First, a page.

|dc.description.abstract||Wind turbines operate predominantly in relatively unsteady flow conditions and are typically misaligned with the incoming wind. Moreover, as wind turbines increase in size, the loading on the blades becomes more problematic and obstructs the development of larger and more efficient wind turbines. In this project, a trailing edge flap (TEF) is used to develop an active control strategy to attenuate load fluctuation on the blades in normal environmental conditions. Wind turbine load fluctuation reduction techniques could increase the power produced by the turbine, reduce the capital and maintenance cost while prolonging the life span of not just the blades but the drivetrain and tower.
An experimental 3.5 m diameter wind turbine rig was designed and tested in a large scale wind generation facility operating at different tip speed ratios, blade pitch angles and yaw angles. The instrumentation of the compact blade was capable of measuring rotor torque, flapwise/edgewise blade root bending moment, and normal force coefficient at r/R=0.66 and 0.82. Two custom-built actuation systems were capable of oscillating the pitch and flap independently to create an active control strategy. The blade is of constant pitch and chord of 178 mm while the TEF covers 20% of the chord and 22% of the 1.47 m aerodynamic blade span.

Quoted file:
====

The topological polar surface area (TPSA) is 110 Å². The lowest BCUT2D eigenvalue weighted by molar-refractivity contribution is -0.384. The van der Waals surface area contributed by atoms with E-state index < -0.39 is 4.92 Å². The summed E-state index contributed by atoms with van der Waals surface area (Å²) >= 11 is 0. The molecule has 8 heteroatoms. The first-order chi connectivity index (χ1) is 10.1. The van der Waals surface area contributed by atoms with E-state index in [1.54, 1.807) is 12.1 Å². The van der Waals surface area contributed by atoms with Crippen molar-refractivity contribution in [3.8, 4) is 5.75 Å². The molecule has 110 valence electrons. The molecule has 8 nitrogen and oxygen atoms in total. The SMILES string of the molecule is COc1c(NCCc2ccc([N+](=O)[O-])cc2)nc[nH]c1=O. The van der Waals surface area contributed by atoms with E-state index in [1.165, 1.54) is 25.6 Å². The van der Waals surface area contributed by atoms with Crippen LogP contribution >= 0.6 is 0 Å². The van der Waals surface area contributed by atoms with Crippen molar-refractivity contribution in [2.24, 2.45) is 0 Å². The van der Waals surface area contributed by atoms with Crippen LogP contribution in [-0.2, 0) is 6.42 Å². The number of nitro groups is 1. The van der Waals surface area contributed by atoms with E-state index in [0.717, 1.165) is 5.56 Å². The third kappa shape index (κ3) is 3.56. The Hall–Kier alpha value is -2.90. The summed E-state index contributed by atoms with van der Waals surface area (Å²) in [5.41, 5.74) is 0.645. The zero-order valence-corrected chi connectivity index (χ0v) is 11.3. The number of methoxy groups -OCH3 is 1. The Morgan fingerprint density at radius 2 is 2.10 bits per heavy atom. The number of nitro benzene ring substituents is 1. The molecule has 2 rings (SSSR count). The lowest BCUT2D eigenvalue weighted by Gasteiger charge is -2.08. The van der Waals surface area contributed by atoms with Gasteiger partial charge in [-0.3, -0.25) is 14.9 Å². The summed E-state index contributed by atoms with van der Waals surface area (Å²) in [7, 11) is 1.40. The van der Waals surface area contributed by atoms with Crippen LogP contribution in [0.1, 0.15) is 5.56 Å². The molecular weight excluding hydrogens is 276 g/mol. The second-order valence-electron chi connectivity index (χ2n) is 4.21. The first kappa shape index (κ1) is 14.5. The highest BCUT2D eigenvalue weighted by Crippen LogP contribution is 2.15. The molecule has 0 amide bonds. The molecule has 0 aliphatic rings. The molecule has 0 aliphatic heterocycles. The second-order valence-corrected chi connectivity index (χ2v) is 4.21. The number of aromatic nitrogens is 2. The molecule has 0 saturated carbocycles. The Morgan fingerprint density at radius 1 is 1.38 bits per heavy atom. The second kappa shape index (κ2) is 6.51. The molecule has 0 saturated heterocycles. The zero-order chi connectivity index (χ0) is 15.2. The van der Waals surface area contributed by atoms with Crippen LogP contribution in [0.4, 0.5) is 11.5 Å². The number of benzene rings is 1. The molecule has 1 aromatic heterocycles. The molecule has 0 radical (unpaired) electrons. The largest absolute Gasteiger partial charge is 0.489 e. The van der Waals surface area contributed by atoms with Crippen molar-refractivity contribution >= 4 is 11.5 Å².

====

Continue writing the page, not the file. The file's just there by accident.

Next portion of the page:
First, a 2D experimental campaign showed how the TEF is fully capable of controlling the airfoil aerodynamics statically and during dynamic stall. It is concluded that even though the TEF was not capable of controlling the formation of the leading edge vortex (LEV), it was however capable of reducing its magnitude and more importantly, a reduction in cyclic loading. Second, a comprehensive and a detailed set of results showed how the rotor torque, flapwise/edgewise blade root bending moment, and normal force coefficient at multiple r/R locations change under different yaw angles, pitch angles, tip speed ratio and TEF angles. When possible the results were compared to numerical models such as the NREL OpenFast code to increase confidence in the results and provide essential conclusions to improve the models. It was found that in non-yawed conditions, OpenFast predictions were accurate but discrepancies start to emerge when the turbine is yawed and operating in dynamic stall conditions. Finally, the pitch and TEF were continuously actuated in separate tests to determine the effectiveness of each system at reducing load fluctuation on a yawed wind turbine. The reduction in load fluctuation due to the TEF and the pitch systems were found to be between 45%-65% and 65%-80% respectively. The data presented throughout this thesis provides a methodical and comprehensive argument to support the use of TEF on a utility-scale turbines to reduce load fluctuation and fatigue levels at the blade root. It also provides insight on the effects of dynamic stall, stall delay and 3D flow induced by the blade rotation on an operating wind turbine.||en